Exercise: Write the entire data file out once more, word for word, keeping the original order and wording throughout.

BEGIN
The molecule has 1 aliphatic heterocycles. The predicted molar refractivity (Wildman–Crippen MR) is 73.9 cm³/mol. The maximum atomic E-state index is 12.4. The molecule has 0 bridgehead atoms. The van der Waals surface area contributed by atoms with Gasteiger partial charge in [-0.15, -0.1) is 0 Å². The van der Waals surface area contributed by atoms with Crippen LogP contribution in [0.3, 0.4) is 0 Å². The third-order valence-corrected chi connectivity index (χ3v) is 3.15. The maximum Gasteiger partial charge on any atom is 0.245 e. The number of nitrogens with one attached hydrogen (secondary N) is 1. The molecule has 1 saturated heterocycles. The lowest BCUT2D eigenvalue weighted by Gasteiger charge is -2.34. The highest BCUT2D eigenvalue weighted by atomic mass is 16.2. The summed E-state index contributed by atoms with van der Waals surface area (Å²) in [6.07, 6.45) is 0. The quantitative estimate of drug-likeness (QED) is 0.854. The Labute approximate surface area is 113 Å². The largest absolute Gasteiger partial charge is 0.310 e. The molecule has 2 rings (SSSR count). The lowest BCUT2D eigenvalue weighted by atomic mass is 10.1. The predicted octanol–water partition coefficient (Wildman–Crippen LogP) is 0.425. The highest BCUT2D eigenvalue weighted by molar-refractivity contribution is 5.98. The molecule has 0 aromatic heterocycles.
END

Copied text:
The molecule has 1 aliphatic heterocycles. The predicted molar refractivity (Wildman–Crippen MR) is 73.9 cm³/mol. The maximum atomic E-state index is 12.4. The molecule has 0 bridgehead atoms. The van der Waals surface area contributed by atoms with Gasteiger partial charge in [-0.15, -0.1) is 0 Å². The van der Waals surface area contributed by atoms with Crippen LogP contribution in [0.3, 0.4) is 0 Å². The third-order valence-corrected chi connectivity index (χ3v) is 3.15. The maximum Gasteiger partial charge on any atom is 0.245 e. The number of nitrogens with one attached hydrogen (secondary N) is 1. The molecule has 1 saturated heterocycles. The lowest BCUT2D eigenvalue weighted by Gasteiger charge is -2.34. The highest BCUT2D eigenvalue weighted by atomic mass is 16.2. The summed E-state index contributed by atoms with van der Waals surface area (Å²) in [6.07, 6.45) is 0. The quantitative estimate of drug-likeness (QED) is 0.854. The Labute approximate surface area is 113 Å². The largest absolute Gasteiger partial charge is 0.310 e. The molecule has 2 rings (SSSR count). The lowest BCUT2D eigenvalue weighted by atomic mass is 10.1. The predicted octanol–water partition coefficient (Wildman–Crippen LogP) is 0.425. The highest BCUT2D eigenvalue weighted by molar-refractivity contribution is 5.98. The molecule has 0 aromatic heterocycles.